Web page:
In split decision, Town Council votes to protect critical wildlife area
After more than three hours of attorneys making their cases as well as a lengthy public comment, the Town of Fort Myers Beach Council voted against a special exception application for an approximately 1,500 square-foot boardwalk over dunes leading to the beach at 8150 and 8170 Estero Blvd.
The case pitted Texas Hold Em LLC and Squeeze Me Inn LLC against the Audubon Society and a host of town residents who worried the actions would lead to irreversible damage to birds who nest there.
The battle involved the question of whether the project was actually in the Little Estero Island Critical Wildlife Area (LEICWA) or adjacent to it. The applicants had received state permits for the work that the town fought, with the latest court decision approving a state permit on the condition that the town has final say over whether to approve an exception to their code for the work.
Council members Bruce Butcher and Ray Murphy supported the application for an exception to the town code to allow the homeowners to build the boardwalk while Mayor Anita Cereceda, council member Rexann Hosafros and Joanne Shamp voted to oppose the application.
Shamp was brought to tears in explaining her case after the vote sat at 2-1 to allow for the exception.
“We as town council here are the final protectors and stewards of this precious beach environment,” she said. “It’s all about the beach and you can’t be about the beach without being all about the animals.
“I stand with the FWC, the Audobon, all of the wildlife stewards,” Shamp said. “This is not the place to build something like this,” Hosafros said.
“You’re putting a boardwalk for a current situation that may not be there in the next storm,” Shamp told the applicants. “My house may not be here in the next storm. This is not a public access. This is a shared private access that serves only the needs of those individuals in those homes to a very temporary current situation or area there that will fluctuate and change at any time.”
Murphy saw things differently. “Although there are perceived negative effects, there are positive effects,” Murphy said. “I’ve seen turtles nesting at walkovers,” he said. “I know it’s a critical area and I know that the wildlife there is protected, very much so. With all of that said, I see the public benefit of keeping people out of that lagoon,” Murphy said.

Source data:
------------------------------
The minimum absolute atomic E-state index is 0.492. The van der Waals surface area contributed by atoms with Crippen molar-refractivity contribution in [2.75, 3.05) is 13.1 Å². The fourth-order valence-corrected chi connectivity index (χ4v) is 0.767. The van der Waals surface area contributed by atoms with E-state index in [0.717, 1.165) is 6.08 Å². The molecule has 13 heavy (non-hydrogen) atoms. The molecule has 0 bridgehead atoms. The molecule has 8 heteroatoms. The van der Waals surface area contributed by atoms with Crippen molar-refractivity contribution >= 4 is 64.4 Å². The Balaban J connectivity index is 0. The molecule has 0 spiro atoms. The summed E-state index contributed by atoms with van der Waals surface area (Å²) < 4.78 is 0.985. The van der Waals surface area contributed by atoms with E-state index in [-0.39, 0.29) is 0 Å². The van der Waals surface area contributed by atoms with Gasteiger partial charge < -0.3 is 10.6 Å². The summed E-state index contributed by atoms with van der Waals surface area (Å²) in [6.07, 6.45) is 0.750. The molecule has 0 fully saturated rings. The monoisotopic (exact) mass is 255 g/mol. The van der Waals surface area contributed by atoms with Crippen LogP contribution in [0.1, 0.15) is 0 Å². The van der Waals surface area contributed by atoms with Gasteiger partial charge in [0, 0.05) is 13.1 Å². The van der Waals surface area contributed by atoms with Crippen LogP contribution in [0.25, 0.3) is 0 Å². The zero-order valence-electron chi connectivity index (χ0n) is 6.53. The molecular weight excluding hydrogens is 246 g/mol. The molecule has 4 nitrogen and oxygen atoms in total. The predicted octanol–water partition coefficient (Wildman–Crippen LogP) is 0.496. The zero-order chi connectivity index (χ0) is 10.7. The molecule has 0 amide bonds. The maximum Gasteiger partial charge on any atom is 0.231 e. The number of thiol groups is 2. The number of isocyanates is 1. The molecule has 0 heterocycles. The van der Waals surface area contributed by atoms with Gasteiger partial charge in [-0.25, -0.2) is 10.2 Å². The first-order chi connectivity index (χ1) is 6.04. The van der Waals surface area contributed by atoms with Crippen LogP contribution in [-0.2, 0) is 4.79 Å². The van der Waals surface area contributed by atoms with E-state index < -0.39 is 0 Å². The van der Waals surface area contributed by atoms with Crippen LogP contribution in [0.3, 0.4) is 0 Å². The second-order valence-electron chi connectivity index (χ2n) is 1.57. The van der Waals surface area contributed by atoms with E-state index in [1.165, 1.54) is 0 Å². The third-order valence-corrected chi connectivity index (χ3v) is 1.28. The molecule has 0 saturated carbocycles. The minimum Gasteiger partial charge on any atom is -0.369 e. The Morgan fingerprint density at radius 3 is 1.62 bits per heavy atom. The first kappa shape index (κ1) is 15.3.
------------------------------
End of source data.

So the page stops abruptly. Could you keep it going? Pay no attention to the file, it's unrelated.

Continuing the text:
“These structures are built to encourage all of us to be able to go out there and enjoy the wildlife, to observe the wildlife.”
Shamp cited a statement from the DEP which she said, stated that the construction and use of the boardwalk would significantly disturb the environment. The Fish and Wildlife Conservation Commission, she stated, maintained in a letter that the elevated boardwalk could discourage the nesting of birds.
While the special exception application is new, the case itself goes back to 2015 when the homeowners applied for a state permit to build the boardwalk. The town filed suit in 2016 to stop the work.
The town council hired attorney Martha Collins to represent them but with a new board in place Collins had the task on Nov. 18 of arguing the town’s own case against the project even though the town board could have ruled against her own arguments.
Kurt Kroemer, who owns one of the two homes in question, said he and neighbor Eddie Rood are considering their options in how to response. “We hate to go back to litigation,” he said. Kroemer said he and Rood have spent hundreds of thousands of dollars in legal fees. “That decision was completely opinion and complete emotion,” he said.
“We met each and every one of the requirements for the exception,” Kroemer said. He cited the backing of the town’s local planning agency for the boardwalk. “We’ve got every single (state) permit that is required for this boardwalk.”
Kroemer’s attorney Amy Petrick said “mistaken assumptions have plagued this project.” She and the homeowners claim that the dune walkover they want to build will not be in the LEICWA boundary but is adjacent to it.
For Collins, the fact that the state needed to provide permits for the work was an admission that property is on state land. Collins said the applicants said they own the land from the back of their home to the Gulf “but couldn’t prove it.” The lagoon in the back of their property, she stated, is a state wetland which is why state permits were needed for the work.
Petrick said the issue is also about property values being diminished if those who live at the residence are unable to access the beach. Currently, Kroemer rents out his home for much of the year. “One of your obligations is to protect property values,” Petrick said to the town council.
Brad Cornell, Southwest Florida policy associate for the Audubon Society, said that the critical wildlife area is one of only two major nesting areas for Southwest Florida, the other being Marco Island. The boardwalk, he said, would introduce new threats to birds and turtles who nest there. Cornell said that while boardwalks and crossovers across dunes are acceptable in other areas, as Petrick noted, he said this particular site was not an acceptable place for it.
“It’s a very important case in that it set precedent for what people can do with public land,” Collins said.
Gayle Crabtree-Pergoli lives near the critical wildlife area and gives tours on the beach for the town. She was worried about the precedent that would be set if the town allowed walkovers over the lagoons and dunes which make up the critical wildlife area down along the beach. She saw the application by the homeowners as being about money and not for the benefit of the public.
“They are not going to put a sign on Estero Boulevard saying ‘We have a walkover come on in.’ It’s about them making money on their rental properties,” she said.